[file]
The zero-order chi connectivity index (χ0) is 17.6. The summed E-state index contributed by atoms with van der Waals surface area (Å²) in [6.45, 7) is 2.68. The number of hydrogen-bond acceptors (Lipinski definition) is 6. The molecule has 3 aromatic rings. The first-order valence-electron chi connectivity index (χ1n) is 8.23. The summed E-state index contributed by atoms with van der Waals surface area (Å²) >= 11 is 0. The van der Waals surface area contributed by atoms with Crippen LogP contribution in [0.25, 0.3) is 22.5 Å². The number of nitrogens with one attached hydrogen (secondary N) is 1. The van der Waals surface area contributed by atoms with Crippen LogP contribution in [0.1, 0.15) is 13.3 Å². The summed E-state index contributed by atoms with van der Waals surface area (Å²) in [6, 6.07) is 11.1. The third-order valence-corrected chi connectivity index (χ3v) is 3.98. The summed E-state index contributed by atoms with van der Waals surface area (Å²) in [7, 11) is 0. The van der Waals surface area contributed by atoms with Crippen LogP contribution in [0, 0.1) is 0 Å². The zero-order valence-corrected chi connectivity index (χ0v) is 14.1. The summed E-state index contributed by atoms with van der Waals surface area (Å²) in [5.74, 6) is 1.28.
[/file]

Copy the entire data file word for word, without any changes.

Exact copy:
The zero-order chi connectivity index (χ0) is 17.6. The summed E-state index contributed by atoms with van der Waals surface area (Å²) in [6.45, 7) is 2.68. The number of hydrogen-bond acceptors (Lipinski definition) is 6. The molecule has 3 aromatic rings. The first-order valence-electron chi connectivity index (χ1n) is 8.23. The summed E-state index contributed by atoms with van der Waals surface area (Å²) >= 11 is 0. The van der Waals surface area contributed by atoms with Crippen LogP contribution in [0.25, 0.3) is 22.5 Å². The number of nitrogens with one attached hydrogen (secondary N) is 1. The van der Waals surface area contributed by atoms with Crippen LogP contribution in [0.1, 0.15) is 13.3 Å². The summed E-state index contributed by atoms with van der Waals surface area (Å²) in [6, 6.07) is 11.1. The third-order valence-corrected chi connectivity index (χ3v) is 3.98. The summed E-state index contributed by atoms with van der Waals surface area (Å²) in [7, 11) is 0. The van der Waals surface area contributed by atoms with Crippen LogP contribution in [0, 0.1) is 0 Å². The zero-order valence-corrected chi connectivity index (χ0v) is 14.1. The summed E-state index contributed by atoms with van der Waals surface area (Å²) in [5.74, 6) is 1.28.